BBC Hoddinott Hall, Cardiff, April 21 2015
Rebel: Les élémens – ‘Chaos’
Ravel: Piano Concerto in G major
Milhaud: La creátion du monde
Ginastera: Popol Vuh
Conductor – Stefan Asbury
Soprano – Gweneth-Ann Jeffers
Piano – Zhang Zuo
Leafing through the BBC National Orchestra of Wales’ large but dowdy current season brochure, it would be easy to miss that several concerts fall under a terrific series devised around the theme of creation. Saturday April 18 saw the successful world premiere of Mark Bowden’s A Violence of Gifts. This exciting and ambitious work, setting a taut, beautifully evocative libretto by the poet Owen Sheers, explores the scientific origins of light, matter and life. Alongside Holst’s The Planets, it was performed with charged dynamism by the combined forces of the orchestra, BBC National Chorus of Wales and soloists under conductor Martyn Brabbins (see Simon Rees’ review here). On May 8 – again, at St David’s Hall, conducted this time by Stephen Layton – there will be a performance of the extraordinary sacred work which inspired Bowden’s own creative impulse: Haydn’s oratorio, The Creation.
Sandwiched almost unnoticed in between these two, major events, was an afternoon concert at BBC Hoddinott Hall on April 21, which offered an enticing view of creation myths from Africa, Mesoamerica, Scandinavia and Europe through the music of five composers spanning nearly 250 years. The opener could hardly have been more arresting than the wonderful ‘Chaos’ by Rebel. Not the punk rock you might imagine, but perhaps the baroque equivalent in the form of the first movement of Jean-Féry Rebel’s ballet, Les élémens (1737) – his last work, written with youthful vigour at the age of 70. Depicting the cosmic chaos from which the elements of fire, water, air and earth arose, the BBC NOW under Stefan Asbury tore into the opening chord – an astoundingly dissonant cluster for the time – and surged with relish through this audacious, stand-alone piece, which audiences of the day happily embraced.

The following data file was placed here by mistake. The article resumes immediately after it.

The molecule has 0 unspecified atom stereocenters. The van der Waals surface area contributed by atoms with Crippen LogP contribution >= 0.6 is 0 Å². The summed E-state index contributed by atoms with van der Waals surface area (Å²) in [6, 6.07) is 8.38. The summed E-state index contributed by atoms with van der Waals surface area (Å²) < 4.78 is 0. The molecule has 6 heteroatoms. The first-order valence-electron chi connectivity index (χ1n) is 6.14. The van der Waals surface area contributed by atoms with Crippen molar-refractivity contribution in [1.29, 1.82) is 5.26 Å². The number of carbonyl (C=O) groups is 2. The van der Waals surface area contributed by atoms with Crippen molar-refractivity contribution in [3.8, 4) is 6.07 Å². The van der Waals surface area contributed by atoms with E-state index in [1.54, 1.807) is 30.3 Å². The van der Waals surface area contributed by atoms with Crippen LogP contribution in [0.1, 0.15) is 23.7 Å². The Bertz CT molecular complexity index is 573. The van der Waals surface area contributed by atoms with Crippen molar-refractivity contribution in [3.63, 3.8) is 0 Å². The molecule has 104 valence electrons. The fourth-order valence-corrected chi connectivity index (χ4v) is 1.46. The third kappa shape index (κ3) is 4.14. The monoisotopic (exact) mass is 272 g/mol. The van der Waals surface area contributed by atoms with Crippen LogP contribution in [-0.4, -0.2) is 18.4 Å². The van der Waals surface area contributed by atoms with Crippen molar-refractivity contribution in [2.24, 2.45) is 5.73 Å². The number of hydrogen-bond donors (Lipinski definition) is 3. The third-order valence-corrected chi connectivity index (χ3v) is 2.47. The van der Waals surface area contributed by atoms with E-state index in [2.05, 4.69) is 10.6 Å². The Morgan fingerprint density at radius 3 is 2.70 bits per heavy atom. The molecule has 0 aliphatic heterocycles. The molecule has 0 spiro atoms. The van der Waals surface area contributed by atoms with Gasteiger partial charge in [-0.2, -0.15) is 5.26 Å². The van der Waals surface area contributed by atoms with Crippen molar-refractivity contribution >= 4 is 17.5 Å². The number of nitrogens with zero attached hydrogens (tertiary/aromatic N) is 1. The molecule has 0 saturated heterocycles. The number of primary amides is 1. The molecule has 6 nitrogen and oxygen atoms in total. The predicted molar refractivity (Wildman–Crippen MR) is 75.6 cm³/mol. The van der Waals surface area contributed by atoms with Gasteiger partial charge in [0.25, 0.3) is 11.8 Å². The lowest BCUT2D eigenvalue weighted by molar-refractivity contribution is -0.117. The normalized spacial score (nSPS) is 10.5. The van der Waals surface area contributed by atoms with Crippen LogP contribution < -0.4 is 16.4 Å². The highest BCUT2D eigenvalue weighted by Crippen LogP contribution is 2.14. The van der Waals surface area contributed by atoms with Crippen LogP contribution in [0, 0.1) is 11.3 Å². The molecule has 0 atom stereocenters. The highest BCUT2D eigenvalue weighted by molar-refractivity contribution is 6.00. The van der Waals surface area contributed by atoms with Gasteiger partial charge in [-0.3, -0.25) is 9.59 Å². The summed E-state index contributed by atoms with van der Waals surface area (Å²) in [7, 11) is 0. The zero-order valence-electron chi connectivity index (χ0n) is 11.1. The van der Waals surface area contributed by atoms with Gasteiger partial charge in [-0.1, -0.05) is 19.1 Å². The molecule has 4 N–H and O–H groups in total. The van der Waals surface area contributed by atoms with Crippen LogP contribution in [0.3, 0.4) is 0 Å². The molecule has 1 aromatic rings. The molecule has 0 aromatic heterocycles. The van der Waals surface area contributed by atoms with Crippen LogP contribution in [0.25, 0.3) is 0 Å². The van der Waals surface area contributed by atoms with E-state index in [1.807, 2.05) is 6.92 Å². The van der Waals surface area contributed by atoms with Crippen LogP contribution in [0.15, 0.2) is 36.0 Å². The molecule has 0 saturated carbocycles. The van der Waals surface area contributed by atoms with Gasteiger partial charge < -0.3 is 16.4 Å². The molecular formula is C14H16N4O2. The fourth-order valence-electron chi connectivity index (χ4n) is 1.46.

Fast forward to the 20th century, when a new generation of French composers turned to African cultures and thence to black American jazz in their search for fresh sounds and ideas. The works which resulted were genuine in their homage – and socially progressive in their day. But it is also worth noting the wider irony implicit in the zest for so-called ‘primitivism’, which brought an oft-touted ‘exotic’ modernity to western art through the adoption, and sometimes pillaging, of others’ ancient and living traditions.
Darius Milhaud was one of the most inventive composers to incorporate jazz, polytonality and African-inspired rhythms within a strongly individual, coolly neo-classical style. His La creátion du monde of 1923 – like the Rebel and the Ginastera on this programme, also a ballet – was to prove highly influential, despite being branded by contemporary critics as ‘frivolous and more suitable for a restaurant or a dance hall than for the concert hall’, as Milhaud later put it. A pity, then, that Asbury’s interpretation had more clarity than character, with the fine BBC NOW players only occasionally shaking loose in this vibrant retelling of African creation folklore. Still, those flashes at least pointed towards the Harlem insouciance and swagger with which Milhaud interweaves a lyrical gravity and Stravinskian bite á la The Soldier’s Tale.